Tuesday, October 03, 2006

  • City Bar Justice Center

Last year, Reed Smith, LLP adopted two of the City Bar Justice Center's Elderlaw Project legal clinics. The project serves poor and elderly New Yorkers in their struggle to live independent, safe and healthy lives. Elderlaw Project clients have limited resources, and many are unable to advocate for themselves. Volunteers from Reed Smith staff monthly legal clinics at two senior centers. Reed Smith attorneys Joseph Treloar, Zoe Feinberg, Jennifer Feminella, Casey Laffey and Paul Rooney have volunteered at the clinics, providing seniors with invaluable assistance on a wide variety of issues, including public benefits, life planning, consumer and other issues.

Reed Smith's work on helping seniors to access or maintain vital benefits has been particularly invaluable. In one case, a low-income senior received Medicare-related bills totaling thousands of dollars. With the help of a Reed Smith associate, the client was found to be eligible for Medicaid assistance and was immediately enrolled in the appropriate program, thereby ensuring coverage of accrued and future Medicare bills. Another Reed Smith attorney helped a homeless elderly man obtaining social security payments of almost $500 per month, after he had been wrongly told by Social Security that he was ineligible.

Reed Smith's involvement in the project has made a fundamental difference in the lives of this underserved and at-risk population. According to Reed Smith Counsel, Paul Rooney, "what's most satisfying is that you can have an immediate positive impact. I've had the opportunity to assist with two wills and seeing the sense of relief on the faces of our clients once we've had them sign the will was just great". Mr. Rooney has partnered with fellow counsel, Scott Sherman, a trust and estates lawyer, to draft wills. He has also represented a disabled man before the social security administration, and assisted a veteran with a benefits appeal. Mr. Rooney knows the value of having the firm involved in the Project. "We're fortunate to have the resources of a full service firm to draw upon," Rooney said.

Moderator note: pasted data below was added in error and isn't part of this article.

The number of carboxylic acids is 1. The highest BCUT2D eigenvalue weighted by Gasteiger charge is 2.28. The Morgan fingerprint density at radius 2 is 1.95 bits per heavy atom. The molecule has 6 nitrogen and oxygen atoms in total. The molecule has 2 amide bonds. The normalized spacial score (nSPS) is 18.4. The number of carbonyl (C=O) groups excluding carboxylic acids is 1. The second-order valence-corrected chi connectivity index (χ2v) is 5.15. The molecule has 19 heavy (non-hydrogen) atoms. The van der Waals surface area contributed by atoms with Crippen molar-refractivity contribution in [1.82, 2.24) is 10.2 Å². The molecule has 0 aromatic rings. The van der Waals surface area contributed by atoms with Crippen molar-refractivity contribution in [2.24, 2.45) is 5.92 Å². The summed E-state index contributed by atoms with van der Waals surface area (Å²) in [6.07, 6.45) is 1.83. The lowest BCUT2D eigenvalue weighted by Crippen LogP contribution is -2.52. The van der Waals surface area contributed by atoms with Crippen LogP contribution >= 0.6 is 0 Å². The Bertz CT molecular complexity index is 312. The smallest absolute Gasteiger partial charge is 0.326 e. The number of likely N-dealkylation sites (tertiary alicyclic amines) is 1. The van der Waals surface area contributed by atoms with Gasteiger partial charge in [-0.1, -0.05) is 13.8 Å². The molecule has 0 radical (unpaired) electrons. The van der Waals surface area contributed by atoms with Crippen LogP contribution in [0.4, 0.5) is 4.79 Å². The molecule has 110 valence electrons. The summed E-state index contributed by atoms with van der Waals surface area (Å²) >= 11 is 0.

That sentiment is echoed by Vivienne Duncan, Director of the Justice Center's Elderlaw Project who says, "Reed Smith's volunteers have been excellent advocates for our clients. They have helped seniors who would otherwise have had no representation, and they are willing to advocate zealously to ensure that their rights are protected and upheld. In particular, their dedication has improved the lives of clients who would not otherwise have received vital public benefits."